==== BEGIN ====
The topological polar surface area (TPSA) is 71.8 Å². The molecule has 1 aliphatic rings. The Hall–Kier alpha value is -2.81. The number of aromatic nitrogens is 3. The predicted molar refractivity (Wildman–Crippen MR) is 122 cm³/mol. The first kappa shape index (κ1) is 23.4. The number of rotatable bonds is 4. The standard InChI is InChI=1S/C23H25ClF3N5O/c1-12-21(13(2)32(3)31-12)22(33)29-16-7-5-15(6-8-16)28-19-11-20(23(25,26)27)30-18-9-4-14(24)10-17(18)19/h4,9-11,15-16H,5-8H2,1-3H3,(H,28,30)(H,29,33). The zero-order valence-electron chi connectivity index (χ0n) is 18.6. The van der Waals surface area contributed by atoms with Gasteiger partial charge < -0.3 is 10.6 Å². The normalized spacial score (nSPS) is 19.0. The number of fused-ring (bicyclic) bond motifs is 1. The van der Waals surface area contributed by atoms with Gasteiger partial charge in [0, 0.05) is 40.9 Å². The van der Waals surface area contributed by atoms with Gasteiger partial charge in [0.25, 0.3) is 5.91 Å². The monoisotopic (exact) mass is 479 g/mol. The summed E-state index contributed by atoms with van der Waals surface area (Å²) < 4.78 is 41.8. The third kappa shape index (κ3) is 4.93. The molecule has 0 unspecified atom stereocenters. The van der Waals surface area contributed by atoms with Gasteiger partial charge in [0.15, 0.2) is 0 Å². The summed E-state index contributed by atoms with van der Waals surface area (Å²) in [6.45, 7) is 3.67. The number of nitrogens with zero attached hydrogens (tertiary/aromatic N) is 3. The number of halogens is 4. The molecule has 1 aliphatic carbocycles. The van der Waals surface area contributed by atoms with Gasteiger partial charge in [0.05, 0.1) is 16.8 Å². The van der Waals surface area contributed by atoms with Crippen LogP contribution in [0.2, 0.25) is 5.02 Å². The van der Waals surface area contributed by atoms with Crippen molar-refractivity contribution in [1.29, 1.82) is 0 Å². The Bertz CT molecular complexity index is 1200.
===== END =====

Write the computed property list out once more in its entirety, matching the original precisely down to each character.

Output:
The topological polar surface area (TPSA) is 71.8 Å². The molecule has 1 aliphatic rings. The Hall–Kier alpha value is -2.81. The number of aromatic nitrogens is 3. The predicted molar refractivity (Wildman–Crippen MR) is 122 cm³/mol. The first kappa shape index (κ1) is 23.4. The number of rotatable bonds is 4. The standard InChI is InChI=1S/C23H25ClF3N5O/c1-12-21(13(2)32(3)31-12)22(33)29-16-7-5-15(6-8-16)28-19-11-20(23(25,26)27)30-18-9-4-14(24)10-17(18)19/h4,9-11,15-16H,5-8H2,1-3H3,(H,28,30)(H,29,33). The zero-order valence-electron chi connectivity index (χ0n) is 18.6. The van der Waals surface area contributed by atoms with Gasteiger partial charge < -0.3 is 10.6 Å². The normalized spacial score (nSPS) is 19.0. The number of fused-ring (bicyclic) bond motifs is 1. The van der Waals surface area contributed by atoms with Gasteiger partial charge in [0, 0.05) is 40.9 Å². The van der Waals surface area contributed by atoms with Gasteiger partial charge in [0.25, 0.3) is 5.91 Å². The monoisotopic (exact) mass is 479 g/mol. The summed E-state index contributed by atoms with van der Waals surface area (Å²) < 4.78 is 41.8. The third kappa shape index (κ3) is 4.93. The molecule has 0 unspecified atom stereocenters. The van der Waals surface area contributed by atoms with Gasteiger partial charge in [0.15, 0.2) is 0 Å². The summed E-state index contributed by atoms with van der Waals surface area (Å²) in [6.45, 7) is 3.67. The number of nitrogens with zero attached hydrogens (tertiary/aromatic N) is 3. The number of halogens is 4. The molecule has 1 aliphatic carbocycles. The van der Waals surface area contributed by atoms with Gasteiger partial charge in [0.05, 0.1) is 16.8 Å². The van der Waals surface area contributed by atoms with Crippen LogP contribution in [0.2, 0.25) is 5.02 Å². The van der Waals surface area contributed by atoms with Crippen molar-refractivity contribution in [1.29, 1.82) is 0 Å². The Bertz CT molecular complexity index is 1200.